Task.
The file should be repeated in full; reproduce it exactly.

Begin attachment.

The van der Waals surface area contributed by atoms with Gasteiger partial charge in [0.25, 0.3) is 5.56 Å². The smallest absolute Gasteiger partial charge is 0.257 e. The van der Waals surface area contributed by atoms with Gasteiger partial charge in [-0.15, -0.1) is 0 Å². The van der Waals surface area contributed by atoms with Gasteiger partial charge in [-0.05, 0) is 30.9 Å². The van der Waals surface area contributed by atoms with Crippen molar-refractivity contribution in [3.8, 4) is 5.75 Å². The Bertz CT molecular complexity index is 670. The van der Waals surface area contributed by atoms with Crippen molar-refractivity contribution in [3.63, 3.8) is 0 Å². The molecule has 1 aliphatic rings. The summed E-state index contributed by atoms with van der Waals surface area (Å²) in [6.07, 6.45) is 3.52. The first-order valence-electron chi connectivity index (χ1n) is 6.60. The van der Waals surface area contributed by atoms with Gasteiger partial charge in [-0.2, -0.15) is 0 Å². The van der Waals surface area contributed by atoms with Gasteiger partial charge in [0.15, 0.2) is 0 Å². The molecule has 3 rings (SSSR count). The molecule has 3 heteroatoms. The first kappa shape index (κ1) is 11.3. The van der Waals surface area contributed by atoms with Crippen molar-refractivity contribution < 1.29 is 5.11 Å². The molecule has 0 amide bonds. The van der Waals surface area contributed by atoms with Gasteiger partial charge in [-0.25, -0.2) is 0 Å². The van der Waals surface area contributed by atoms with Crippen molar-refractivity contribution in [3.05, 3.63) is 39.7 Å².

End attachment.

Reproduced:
The van der Waals surface area contributed by atoms with Gasteiger partial charge in [0.25, 0.3) is 5.56 Å². The smallest absolute Gasteiger partial charge is 0.257 e. The van der Waals surface area contributed by atoms with Gasteiger partial charge in [-0.15, -0.1) is 0 Å². The van der Waals surface area contributed by atoms with Gasteiger partial charge in [-0.05, 0) is 30.9 Å². The van der Waals surface area contributed by atoms with Crippen molar-refractivity contribution in [3.8, 4) is 5.75 Å². The Bertz CT molecular complexity index is 670. The van der Waals surface area contributed by atoms with Crippen molar-refractivity contribution in [3.63, 3.8) is 0 Å². The molecule has 1 aliphatic rings. The summed E-state index contributed by atoms with van der Waals surface area (Å²) in [6.07, 6.45) is 3.52. The first-order valence-electron chi connectivity index (χ1n) is 6.60. The van der Waals surface area contributed by atoms with Gasteiger partial charge in [-0.2, -0.15) is 0 Å². The van der Waals surface area contributed by atoms with Gasteiger partial charge in [0.15, 0.2) is 0 Å². The molecule has 3 rings (SSSR count). The molecule has 3 heteroatoms. The first kappa shape index (κ1) is 11.3. The van der Waals surface area contributed by atoms with Crippen molar-refractivity contribution < 1.29 is 5.11 Å². The molecule has 0 amide bonds. The van der Waals surface area contributed by atoms with Gasteiger partial charge in [-0.25, -0.2) is 0 Å². The van der Waals surface area contributed by atoms with Crippen molar-refractivity contribution in [3.05, 3.63) is 39.7 Å².